The 2008-2009 fire season was one of three since 1970 where more than 2,000 homes were destroyed.
Before each season, the worst affected areas had a prolonged period of below-average rainfall lasting at least 12 months.
Of Australia’s nine most destructive fire seasons, the worst-affected regions had a rainfall deficit across at least six months.
And on most occasions, it was severe and over a prolonged period of at least 18 months.
While drought and dry vegetation are key contributors, bushfires are not inevitable unless ignition takes place, normally from lightning, arson, or negligence.
Whether or not a fire then becomes large and uncontrollable is dependent on the weather.
For fire to spread quickly, a combination of hot temperatures, low humidity and strong winds is normally required.
The graph below shows how the worst bushfire seasons have corresponded with the presence of several influences occurring simultaneously.
Our worst fire seasons have occurred with a background of at least two contributors which enhance fire activity.
Black Summer followed a positive IOD, multi-year drought, negative SAM and decades of climate change.
Black Summer was ‘perfect storm’
The lead-up to the 2019-2020 fire season was unprecedented.
Other than El Niño, all contributors that enhance fire behaviour were present and active at extreme levels.
That included the worst multi-year drought on record, one of the strongest positive IODs on record, and a rare Sudden Stratospheric Warming (SSW) event over Antarctica which triggered a period of negative SAM.
The warming over Antarctica weakened the polar vortex (fast-moving air spinning around the South Pole) in spring 2019, causing westerly winds to expand north towards Australia.
Twelve months’ rain in the 12 months to July leading up to our three most severe forest fire seasons shows 1982 and 2019 had widespread severe rainfall deficits while 1982 saw emerging dry areas. The past 12 months has seen well above average rain across most of Australia. (ABC News)
Considering this was only the second major SSW since 1960, it was a true worst-case scenario and brought numerous days of strong, dry westerly winds to south-east Australia, fanning hundreds of bushfires across several states well into the summer.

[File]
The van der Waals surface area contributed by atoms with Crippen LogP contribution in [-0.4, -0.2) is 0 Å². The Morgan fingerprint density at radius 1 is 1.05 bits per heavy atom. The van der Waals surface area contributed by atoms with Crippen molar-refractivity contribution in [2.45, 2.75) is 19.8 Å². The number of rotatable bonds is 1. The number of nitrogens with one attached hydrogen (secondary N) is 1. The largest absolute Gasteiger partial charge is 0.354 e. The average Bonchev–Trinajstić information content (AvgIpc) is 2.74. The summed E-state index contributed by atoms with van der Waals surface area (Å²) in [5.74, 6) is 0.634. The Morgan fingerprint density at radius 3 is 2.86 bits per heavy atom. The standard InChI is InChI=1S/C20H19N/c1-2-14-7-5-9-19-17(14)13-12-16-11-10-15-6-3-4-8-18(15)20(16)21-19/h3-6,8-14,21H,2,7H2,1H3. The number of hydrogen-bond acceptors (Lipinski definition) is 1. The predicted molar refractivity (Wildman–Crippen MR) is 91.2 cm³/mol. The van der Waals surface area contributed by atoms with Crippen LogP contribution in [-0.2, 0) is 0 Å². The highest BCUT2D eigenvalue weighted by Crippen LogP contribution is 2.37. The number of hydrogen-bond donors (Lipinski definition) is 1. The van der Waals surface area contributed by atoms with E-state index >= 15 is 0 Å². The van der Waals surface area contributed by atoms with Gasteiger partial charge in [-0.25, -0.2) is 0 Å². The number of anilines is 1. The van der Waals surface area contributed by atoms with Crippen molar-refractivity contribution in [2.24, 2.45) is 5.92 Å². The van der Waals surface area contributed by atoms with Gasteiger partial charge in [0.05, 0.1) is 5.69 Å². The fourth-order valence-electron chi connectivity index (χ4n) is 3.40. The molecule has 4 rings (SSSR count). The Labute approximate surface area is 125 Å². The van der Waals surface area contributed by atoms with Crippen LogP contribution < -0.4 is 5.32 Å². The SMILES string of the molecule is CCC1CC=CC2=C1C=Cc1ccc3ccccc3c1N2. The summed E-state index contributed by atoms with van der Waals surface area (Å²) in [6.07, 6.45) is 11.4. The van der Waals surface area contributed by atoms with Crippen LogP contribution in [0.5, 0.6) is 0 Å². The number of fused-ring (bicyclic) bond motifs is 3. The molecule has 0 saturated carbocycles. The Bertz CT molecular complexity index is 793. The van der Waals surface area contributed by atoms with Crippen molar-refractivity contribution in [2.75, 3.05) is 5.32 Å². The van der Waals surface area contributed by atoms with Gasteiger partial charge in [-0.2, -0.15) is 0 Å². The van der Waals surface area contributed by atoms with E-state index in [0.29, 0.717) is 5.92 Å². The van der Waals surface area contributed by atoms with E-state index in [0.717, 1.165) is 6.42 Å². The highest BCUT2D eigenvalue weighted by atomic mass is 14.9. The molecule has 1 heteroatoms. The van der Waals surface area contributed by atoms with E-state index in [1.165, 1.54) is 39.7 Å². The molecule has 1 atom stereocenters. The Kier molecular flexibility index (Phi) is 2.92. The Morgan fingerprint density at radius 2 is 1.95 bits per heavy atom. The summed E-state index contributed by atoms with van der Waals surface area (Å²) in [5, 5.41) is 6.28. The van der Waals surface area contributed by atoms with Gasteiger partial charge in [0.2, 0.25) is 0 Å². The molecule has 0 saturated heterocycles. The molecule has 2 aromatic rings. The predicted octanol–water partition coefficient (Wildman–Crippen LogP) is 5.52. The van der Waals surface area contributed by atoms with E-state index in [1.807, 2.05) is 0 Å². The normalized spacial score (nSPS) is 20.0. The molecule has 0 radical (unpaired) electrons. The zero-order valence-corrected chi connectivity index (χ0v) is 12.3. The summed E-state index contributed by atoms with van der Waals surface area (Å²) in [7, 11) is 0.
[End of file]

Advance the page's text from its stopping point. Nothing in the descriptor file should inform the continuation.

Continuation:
Without the initial rare warming over Antarctica, Black Summer may not have happened, even after a record drought.
The only other Sudden Stratospheric Warming was in spring 2002. That also led to a horror fire season.
Outlook for the season ahead
So, what could enhance this year’s fire season?
The short answer: While it’s impossible to know for certain, we can rule out a multi-year severe drought taking place beforehand.
The country has experienced three years of good rain. (Supplied: Zak Insch)
Australia is coming off three years of good rains, and while a few months of hot and dry weather will no doubt dry out grasslands and some forested areas, the amount of combustible fuel available to burn will not match previous severe summers in most forested areas until dry weather has dominated for an extended period.
What about El Niño?
The weather bureau has not yet declared El Niño because there has been no shift in weather over the Pacific this winter, however, it is still the most likely scenario this spring and summer, but to what extent it will affect Australia’s weather is uncertain.
In relation to a Positive Indian Ocean Dipole forming, modelling has consistently forecast one to develop this winter, however, it hasn’t happened.
Similar to El Niño, there is still time for a dry signal to develop in the Indian Ocean as we transition into spring, however, it remains another unknown.
The least likely to occur would be a negative SAM (increased westerly winds).
That gives us only one guaranteed fire enhancer for the season ahead, which is climate change.
Even if the number of contributors climbs to three or four, the absence of a multi-year drought should be enough to prevent fires on the scale seen through our most severe seasons.